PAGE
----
ESPE Abstracts (2023) 97 P1-475

ESPE2023 Poster Category 1 Fat, Metabolism and Obesity (97 abstracts)

A girl with ROHHAD syndrome – a rare cause of rapid-onset obesity and hypothalamic dysfunction

Sonya Galcheva 1 , Mari Hachmeriyan 2 , Darina Krumova 1 , Radoslav Georgiev 3 , Zhivka Dancheva 3 , Matthias Begemann 4 , Thomas Eggermann 4 & Violeta Iotova 1

1Dept. of Pediatrics, Varna Medical University, Varna, Bulgaria. 2Dept. of Medical Genetics, Varna Medical University, Varna, Bulgaria. 3Dept. of Imaging Diagnostics, Interventional Radiology and Radiotherapy, Varna Medical University, Varna, Bulgaria. 4Institute of Human genetics and Genomic Medicine, Medical Faculty RWTH Aachen, Aachen, Germany

Background: The rapid-onset obesity with hypoventilation, hypothalamic, autonomic dysregulation (ROHHAD) is a long-known rare condition with a high morbidity and mortality rate, and still unknown etiology.

Objective: We aim to present the clinical findings and treatment in a patient with ROHHAD syndrome.

Case presentation: A 4-year-old girl had normal development until March 2022 when rapidly progressing weight gain of 13 kilograms in less than 8 months began due to hyperphagia. The parents also noticed behavioral changes in the child including irritability and aggression, loss of acquired motor skills, fatigue with significant daytime sleepiness, hypodipsia and oliguria. In December 2022 the girl was hospitalized due to continuous central hyperthermia up to 42 °C lasting for more than 2 weeks prior to admission, without elevated inflammatory markers and with a normal brain CT scan. The patient was referred to our paediatric endocrine center for further investigations. At the admission she was severely obese, tachypneic and tachycardic, without cyanosis or signs of sleep apnea, showing deterioration in the expressive speech and gait disturbance with instability. She was continuously febrile and the laboratory investigations showed anemia, hypoxemia and compensated respiratory acidosis, central hypothyroidism and hyperprolactinemia, sodium dysregulation and low-normal IGF-1. The imaging findings (abdominal and heart US, brain MRI) were insignificant. Karyotype was normal, and there were no pathological findings in MLPA and single WES. The combination of rapid-onset obesity, hypothalamic dysfunction and autonomic dysregulation was compatible with the ROHHAD(NET) syndrome. After a CPMS Endo-ERN consultation of the patient we performed a whole-body DOTA-NOC PET-scan in order to screen her for neural crest tumors but the imaging test was negative for solid tumors or lymphadenopathy. We initiated treatment with oxygen, Levothyroxine, Bromocriptine, dietary regimen and intravenous infusion of electrolytes. Lumber puncture for additional investigation could not be performed, and 33 days after the admission the patient was transferred to the PICU for mechanical ventilation and parenteral infusions with Rituximab as the fever was constantly above 39.8°C. However, one week later the girl had consecutive episodes of cardiorespiratory arrest leading to fatal outcome.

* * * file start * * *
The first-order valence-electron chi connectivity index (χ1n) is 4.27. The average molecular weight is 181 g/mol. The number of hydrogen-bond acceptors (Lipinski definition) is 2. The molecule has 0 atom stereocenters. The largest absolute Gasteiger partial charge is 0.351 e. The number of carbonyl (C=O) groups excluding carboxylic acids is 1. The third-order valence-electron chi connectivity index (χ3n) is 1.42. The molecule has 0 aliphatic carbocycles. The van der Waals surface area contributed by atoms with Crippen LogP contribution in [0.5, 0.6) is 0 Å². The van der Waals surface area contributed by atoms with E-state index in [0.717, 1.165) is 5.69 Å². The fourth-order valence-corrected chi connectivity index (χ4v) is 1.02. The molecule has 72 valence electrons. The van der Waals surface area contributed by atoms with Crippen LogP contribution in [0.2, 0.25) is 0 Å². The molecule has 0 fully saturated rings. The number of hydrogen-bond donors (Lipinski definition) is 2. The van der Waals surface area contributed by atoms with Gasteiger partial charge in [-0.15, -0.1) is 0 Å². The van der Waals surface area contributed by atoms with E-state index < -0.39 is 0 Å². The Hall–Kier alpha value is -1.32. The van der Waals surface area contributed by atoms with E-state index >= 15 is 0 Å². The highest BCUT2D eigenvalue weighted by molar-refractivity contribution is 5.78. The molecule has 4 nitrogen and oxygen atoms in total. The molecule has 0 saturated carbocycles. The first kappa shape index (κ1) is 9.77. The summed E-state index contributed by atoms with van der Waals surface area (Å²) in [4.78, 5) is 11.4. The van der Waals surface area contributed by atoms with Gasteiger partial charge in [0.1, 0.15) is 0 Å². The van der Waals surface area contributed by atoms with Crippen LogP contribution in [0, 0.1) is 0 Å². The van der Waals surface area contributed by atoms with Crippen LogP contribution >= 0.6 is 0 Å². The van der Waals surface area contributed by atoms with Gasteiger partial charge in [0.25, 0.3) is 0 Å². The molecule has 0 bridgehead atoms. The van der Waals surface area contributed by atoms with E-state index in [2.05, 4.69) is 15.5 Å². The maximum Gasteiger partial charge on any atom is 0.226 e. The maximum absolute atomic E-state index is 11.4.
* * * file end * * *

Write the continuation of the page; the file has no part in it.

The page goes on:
Conclusion: ROHHAD/NET syndrome is a complex condition with unspecific diagnostic tests and yet to be revealed etiology. A high suspicion is warranted in patients with rapid early-onset obesity and hypothalamic dysfunction without structural pituitary abnormality. The possibility to receive medical support and guidance through the CPMS tool of the European Rare Diseases Networks is a practice-changing opportunity.

Volume 97

61st Annual ESPE (ESPE 2023)

The Hague, Netherlands
21 Sep 2023 - 23 Sep 2023

European Society for Paediatric Endocrinology 

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